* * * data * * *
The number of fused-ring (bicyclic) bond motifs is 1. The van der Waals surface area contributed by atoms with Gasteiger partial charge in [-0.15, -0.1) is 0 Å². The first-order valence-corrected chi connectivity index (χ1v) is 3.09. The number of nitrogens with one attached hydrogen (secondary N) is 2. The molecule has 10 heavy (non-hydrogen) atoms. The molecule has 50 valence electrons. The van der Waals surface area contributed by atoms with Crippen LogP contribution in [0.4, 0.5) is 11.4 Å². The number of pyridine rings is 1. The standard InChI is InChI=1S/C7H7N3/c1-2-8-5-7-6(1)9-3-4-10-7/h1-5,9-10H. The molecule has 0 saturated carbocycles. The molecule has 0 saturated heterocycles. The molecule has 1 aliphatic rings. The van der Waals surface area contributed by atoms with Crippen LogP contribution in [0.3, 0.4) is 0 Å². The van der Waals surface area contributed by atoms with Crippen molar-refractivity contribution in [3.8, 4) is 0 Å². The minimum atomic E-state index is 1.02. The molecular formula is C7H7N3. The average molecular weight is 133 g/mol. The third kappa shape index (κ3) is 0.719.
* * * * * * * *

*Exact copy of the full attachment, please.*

The number of fused-ring (bicyclic) bond motifs is 1. The van der Waals surface area contributed by atoms with Gasteiger partial charge in [-0.15, -0.1) is 0 Å². The first-order valence-corrected chi connectivity index (χ1v) is 3.09. The number of nitrogens with one attached hydrogen (secondary N) is 2. The molecule has 10 heavy (non-hydrogen) atoms. The molecule has 50 valence electrons. The van der Waals surface area contributed by atoms with Crippen LogP contribution in [0.4, 0.5) is 11.4 Å². The number of pyridine rings is 1. The standard InChI is InChI=1S/C7H7N3/c1-2-8-5-7-6(1)9-3-4-10-7/h1-5,9-10H. The molecule has 0 saturated carbocycles. The molecule has 0 saturated heterocycles. The molecule has 1 aliphatic rings. The van der Waals surface area contributed by atoms with Crippen LogP contribution in [0.3, 0.4) is 0 Å². The van der Waals surface area contributed by atoms with Crippen molar-refractivity contribution in [3.8, 4) is 0 Å². The minimum atomic E-state index is 1.02. The molecular formula is C7H7N3. The average molecular weight is 133 g/mol. The third kappa shape index (κ3) is 0.719.